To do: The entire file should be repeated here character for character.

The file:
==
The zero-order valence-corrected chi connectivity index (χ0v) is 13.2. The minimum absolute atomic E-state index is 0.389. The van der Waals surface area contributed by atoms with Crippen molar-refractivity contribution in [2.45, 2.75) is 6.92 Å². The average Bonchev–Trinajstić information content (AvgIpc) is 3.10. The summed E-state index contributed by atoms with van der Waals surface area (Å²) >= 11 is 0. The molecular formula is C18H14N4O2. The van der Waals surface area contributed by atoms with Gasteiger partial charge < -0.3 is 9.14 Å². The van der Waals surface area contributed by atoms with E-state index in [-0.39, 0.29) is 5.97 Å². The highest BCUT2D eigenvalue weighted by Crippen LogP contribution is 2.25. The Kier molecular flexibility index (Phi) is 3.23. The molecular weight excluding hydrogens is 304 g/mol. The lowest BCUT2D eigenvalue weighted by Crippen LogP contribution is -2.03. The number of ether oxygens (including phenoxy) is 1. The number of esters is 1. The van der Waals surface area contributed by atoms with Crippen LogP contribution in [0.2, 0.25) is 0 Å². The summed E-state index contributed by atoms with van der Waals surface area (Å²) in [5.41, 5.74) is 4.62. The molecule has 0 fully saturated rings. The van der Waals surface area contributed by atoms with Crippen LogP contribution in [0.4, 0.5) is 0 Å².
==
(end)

The zero-order valence-corrected chi connectivity index (χ0v) is 13.2. The minimum absolute atomic E-state index is 0.389. The van der Waals surface area contributed by atoms with Crippen molar-refractivity contribution in [2.45, 2.75) is 6.92 Å². The average Bonchev–Trinajstić information content (AvgIpc) is 3.10. The summed E-state index contributed by atoms with van der Waals surface area (Å²) >= 11 is 0. The molecular formula is C18H14N4O2. The van der Waals surface area contributed by atoms with Gasteiger partial charge < -0.3 is 9.14 Å². The van der Waals surface area contributed by atoms with E-state index in [-0.39, 0.29) is 5.97 Å². The highest BCUT2D eigenvalue weighted by Crippen LogP contribution is 2.25. The Kier molecular flexibility index (Phi) is 3.23. The molecular weight excluding hydrogens is 304 g/mol. The lowest BCUT2D eigenvalue weighted by Crippen LogP contribution is -2.03. The number of ether oxygens (including phenoxy) is 1. The number of esters is 1. The van der Waals surface area contributed by atoms with Crippen LogP contribution in [0.2, 0.25) is 0 Å². The summed E-state index contributed by atoms with van der Waals surface area (Å²) in [5.41, 5.74) is 4.62. The molecule has 0 fully saturated rings. The van der Waals surface area contributed by atoms with Crippen LogP contribution in [0.4, 0.5) is 0 Å².